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sse

Posted by yotetrapper z5/IL (yotetrapper@gmail.com) on
Thu, Nov 26, 09 at 10:02

I'm not a member of this group yet but was considering it and wondered what any of you could tell me about it. Worth the money? And how exactly does the yearbook part work? They sell seeds, or trade, or.........??


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RE: sse

  • Posted by lgslgs z6 SE ohio (My Page) on
    Thu, Nov 26, 09 at 11:55

We were a member for one year, both the veg and the flower memberships.

It was well worth it for one year just to have copies of the yearbook.

We decided not to renew because with one season's trading on Gardenweb we ended up growing 80 varieties of heirloom tomatoes, and from here on out refining and improving the ones we already have, and making small garden web trades will meet our need for seed.

With the yearbook, people list what they have and a lot of them describe the variety in some detail. Some of the varieties are listed as being available for listed members only. So if someone has a limited amount of something special they only let it go to other members who also have stuff listed in the yearbook - increasing the odds that it goes to a real gardener.

Now last year with GW trades I did get a bunch of mislabled tomatoes and maybe there's less chance of that with the people listing in SSE. But that's not a big deal for us, we don't really care about the names and we've taken to giving our favorites family names anyway.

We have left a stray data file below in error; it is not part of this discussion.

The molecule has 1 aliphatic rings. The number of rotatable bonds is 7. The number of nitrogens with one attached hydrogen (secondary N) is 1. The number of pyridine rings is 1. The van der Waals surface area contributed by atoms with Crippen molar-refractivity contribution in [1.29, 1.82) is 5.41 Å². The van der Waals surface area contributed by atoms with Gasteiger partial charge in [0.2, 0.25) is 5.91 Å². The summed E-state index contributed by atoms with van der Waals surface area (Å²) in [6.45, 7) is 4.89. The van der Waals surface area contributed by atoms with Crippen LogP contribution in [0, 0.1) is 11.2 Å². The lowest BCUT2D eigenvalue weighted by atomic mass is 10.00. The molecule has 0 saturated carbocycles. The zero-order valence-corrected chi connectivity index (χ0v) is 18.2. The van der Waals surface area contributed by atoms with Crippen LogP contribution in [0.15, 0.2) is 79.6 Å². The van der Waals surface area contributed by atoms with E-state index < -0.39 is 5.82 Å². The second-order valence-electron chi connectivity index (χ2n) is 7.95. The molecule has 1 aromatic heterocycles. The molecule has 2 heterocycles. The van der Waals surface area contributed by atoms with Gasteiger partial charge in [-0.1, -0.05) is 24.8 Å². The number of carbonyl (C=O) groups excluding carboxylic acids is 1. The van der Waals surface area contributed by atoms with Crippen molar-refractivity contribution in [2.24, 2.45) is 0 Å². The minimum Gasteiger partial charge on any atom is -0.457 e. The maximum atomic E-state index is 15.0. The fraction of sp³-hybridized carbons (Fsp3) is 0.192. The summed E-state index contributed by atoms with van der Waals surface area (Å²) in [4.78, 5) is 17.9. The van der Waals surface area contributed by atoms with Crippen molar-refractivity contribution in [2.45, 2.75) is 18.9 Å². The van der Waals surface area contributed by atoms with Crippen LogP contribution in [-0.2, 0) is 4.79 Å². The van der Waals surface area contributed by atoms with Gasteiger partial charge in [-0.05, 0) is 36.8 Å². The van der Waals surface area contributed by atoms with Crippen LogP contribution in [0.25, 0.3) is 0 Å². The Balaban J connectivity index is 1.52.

The flower and herb exchange is weaker. A lot of the serious gardenweb traders have "have" lists that are more impressive than the SSE herb and flower yearbook.

If we had extra money sitting around I would certainly renew both memberships - just to support what they are doing. And I'd list all of my flowers and herbs because that would go a long way to fleshing out their flower and herb catalog and would be a nice public service.

Hope that helps. I do really recommend trying the veg membership at least once someday. You won't regret having that yearbook on hand to page through again and again.

Lynda


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RE: sse

Thanks for the thorough reply lgslgs. That about answered all my questions, except still wondering if the seeds available from members are for TRADE or SALE?